Jonah and the big fish
I am reading a book by the Reverend Naim Ateek - 'A Palestinian Christian cry for reconciliation"; Naim is an Anglican priest and leads an organisation 'Friends of Sabeel', a group to raise awareness of the situation of the Palestinian people living in Gaza, the West Bank and those who live in Israel.
It got me intrigued to read the 4 small chapters of this Old Testament book again.
My first thoughts took me back to my Sunday school days and the chorus that we used to sing: here are the words if like me you have forgotten. It's sung to a catchy little tune.
'Come Listen to my tale of Jonah and the whale
Way down in the middle of the ocean
How did he get there whatever did he wear
Way down in the middle of the ocean
Preaching he should be at Nineveh you see
He disobeyed a very foolish notion
But God forgave his sin
Salvation entered in
Way down in the middle of the ocean'
The other thing to note if you do decide to 'google Jonah'; it gives you lots of material for teaching this to children in the Sunday school lesson. Reading the story again I am not sure why this story is seen as suitable to teach to children- just because there is a ' big fish' this is no children's tale.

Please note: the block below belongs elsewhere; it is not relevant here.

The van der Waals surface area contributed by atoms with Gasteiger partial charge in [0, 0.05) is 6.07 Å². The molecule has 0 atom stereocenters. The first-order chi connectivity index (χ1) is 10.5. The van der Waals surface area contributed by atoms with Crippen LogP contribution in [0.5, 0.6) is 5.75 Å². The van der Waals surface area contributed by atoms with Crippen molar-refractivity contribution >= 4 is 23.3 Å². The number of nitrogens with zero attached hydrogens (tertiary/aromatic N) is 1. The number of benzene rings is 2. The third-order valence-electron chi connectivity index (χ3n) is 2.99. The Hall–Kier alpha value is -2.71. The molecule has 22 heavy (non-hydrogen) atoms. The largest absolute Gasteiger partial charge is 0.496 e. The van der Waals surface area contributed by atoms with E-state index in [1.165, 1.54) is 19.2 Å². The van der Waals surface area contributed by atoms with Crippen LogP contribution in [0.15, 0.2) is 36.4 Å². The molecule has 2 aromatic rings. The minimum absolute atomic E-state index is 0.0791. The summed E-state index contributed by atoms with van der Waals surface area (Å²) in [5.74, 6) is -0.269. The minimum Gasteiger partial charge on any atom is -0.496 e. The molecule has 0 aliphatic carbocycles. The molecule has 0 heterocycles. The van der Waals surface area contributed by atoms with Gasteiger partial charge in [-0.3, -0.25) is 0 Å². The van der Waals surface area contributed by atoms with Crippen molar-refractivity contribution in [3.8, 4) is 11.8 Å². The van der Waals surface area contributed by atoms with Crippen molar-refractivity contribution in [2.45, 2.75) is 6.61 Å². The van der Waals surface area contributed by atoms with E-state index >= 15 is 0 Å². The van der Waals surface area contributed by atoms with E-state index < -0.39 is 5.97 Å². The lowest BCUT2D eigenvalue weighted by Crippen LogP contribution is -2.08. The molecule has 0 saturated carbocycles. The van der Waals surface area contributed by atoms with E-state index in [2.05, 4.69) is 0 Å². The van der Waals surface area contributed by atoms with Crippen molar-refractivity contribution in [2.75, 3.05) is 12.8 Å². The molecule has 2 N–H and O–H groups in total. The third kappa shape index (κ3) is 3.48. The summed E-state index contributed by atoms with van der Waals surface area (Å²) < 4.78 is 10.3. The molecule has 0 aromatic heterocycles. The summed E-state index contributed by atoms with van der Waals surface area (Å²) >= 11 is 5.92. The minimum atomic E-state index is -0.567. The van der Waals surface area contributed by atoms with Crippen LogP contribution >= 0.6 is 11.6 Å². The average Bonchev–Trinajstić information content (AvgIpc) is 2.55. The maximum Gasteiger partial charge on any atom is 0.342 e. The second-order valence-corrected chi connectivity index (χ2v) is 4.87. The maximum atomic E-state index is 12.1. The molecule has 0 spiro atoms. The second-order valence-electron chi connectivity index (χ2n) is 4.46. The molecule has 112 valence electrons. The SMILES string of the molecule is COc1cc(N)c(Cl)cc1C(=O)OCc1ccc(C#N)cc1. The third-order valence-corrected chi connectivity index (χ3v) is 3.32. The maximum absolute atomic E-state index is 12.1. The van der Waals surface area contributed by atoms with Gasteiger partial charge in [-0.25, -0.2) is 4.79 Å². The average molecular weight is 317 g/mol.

The reason for this and it's 'not mentioned' certainly in our cutesy chorus; the possible annihilation of around 120,000 people if they do not repent of their sin.
This possible killing of so many led me to think deeply about the latest conflict and killing in Gaza this summer. This tragedy was played out in splendid technicolour for all to see on our news channels, it became a consuming factor in my world over these weeks and actually to this very second my concerns continue unabated. That conflict may be over but unfortunately the situation continues relentlessly.
I wrote several blogs about this situation: the first one How many lives'?
I was shocked that I knew so little, I had always dreamed one day of going to the 'holy land'. All the familiar names: Bethlehem, Jerusalem, Hebron, Galilee, Nazareth and so on were the places I had read about in my Bible.
But in July I heard about Gaza, a place sadly I knew very little about.
At Greenbelt a Christian summer festival this year I watched a presentation of 'Bethlehem unwrapped'. Justin Butcher a Creative Director, visited Palestine and saw the wall constructed that surrounds Bethlehem (apartheid wall ) and separates, Israel and Palestine: it is 8 metres high and it obscures Bethlehem’s holy sites and historic places. It is still under construction but runs approximately 273 miles it is (62%) completed.